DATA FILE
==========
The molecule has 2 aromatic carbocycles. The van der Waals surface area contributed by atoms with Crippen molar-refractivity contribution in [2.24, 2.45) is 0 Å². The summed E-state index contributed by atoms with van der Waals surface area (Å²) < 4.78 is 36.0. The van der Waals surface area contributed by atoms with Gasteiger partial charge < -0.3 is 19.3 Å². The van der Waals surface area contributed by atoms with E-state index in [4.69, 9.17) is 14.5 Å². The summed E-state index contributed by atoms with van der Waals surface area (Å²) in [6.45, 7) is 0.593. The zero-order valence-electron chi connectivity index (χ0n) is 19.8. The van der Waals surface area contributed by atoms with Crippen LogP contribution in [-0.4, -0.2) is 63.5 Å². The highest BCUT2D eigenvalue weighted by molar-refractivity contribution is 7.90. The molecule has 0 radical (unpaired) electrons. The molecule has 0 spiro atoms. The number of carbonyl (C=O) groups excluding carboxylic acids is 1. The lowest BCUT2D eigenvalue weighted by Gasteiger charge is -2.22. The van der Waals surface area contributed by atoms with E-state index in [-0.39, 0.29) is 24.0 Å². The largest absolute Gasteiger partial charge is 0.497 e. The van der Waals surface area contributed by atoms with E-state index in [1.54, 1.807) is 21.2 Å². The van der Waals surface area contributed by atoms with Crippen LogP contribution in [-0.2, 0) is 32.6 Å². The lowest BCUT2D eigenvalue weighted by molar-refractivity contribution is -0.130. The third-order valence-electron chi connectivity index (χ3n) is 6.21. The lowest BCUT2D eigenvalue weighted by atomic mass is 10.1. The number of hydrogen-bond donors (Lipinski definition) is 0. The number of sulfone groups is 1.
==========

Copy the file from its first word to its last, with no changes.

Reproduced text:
The molecule has 2 aromatic carbocycles. The van der Waals surface area contributed by atoms with Crippen molar-refractivity contribution in [2.24, 2.45) is 0 Å². The summed E-state index contributed by atoms with van der Waals surface area (Å²) < 4.78 is 36.0. The van der Waals surface area contributed by atoms with Gasteiger partial charge < -0.3 is 19.3 Å². The van der Waals surface area contributed by atoms with E-state index in [4.69, 9.17) is 14.5 Å². The summed E-state index contributed by atoms with van der Waals surface area (Å²) in [6.45, 7) is 0.593. The zero-order valence-electron chi connectivity index (χ0n) is 19.8. The van der Waals surface area contributed by atoms with Crippen LogP contribution in [-0.4, -0.2) is 63.5 Å². The highest BCUT2D eigenvalue weighted by molar-refractivity contribution is 7.90. The molecule has 0 radical (unpaired) electrons. The molecule has 0 spiro atoms. The number of carbonyl (C=O) groups excluding carboxylic acids is 1. The lowest BCUT2D eigenvalue weighted by Gasteiger charge is -2.22. The van der Waals surface area contributed by atoms with E-state index in [-0.39, 0.29) is 24.0 Å². The largest absolute Gasteiger partial charge is 0.497 e. The van der Waals surface area contributed by atoms with E-state index in [1.54, 1.807) is 21.2 Å². The van der Waals surface area contributed by atoms with Crippen LogP contribution in [-0.2, 0) is 32.6 Å². The lowest BCUT2D eigenvalue weighted by molar-refractivity contribution is -0.130. The third-order valence-electron chi connectivity index (χ3n) is 6.21. The lowest BCUT2D eigenvalue weighted by atomic mass is 10.1. The number of hydrogen-bond donors (Lipinski definition) is 0. The number of sulfone groups is 1.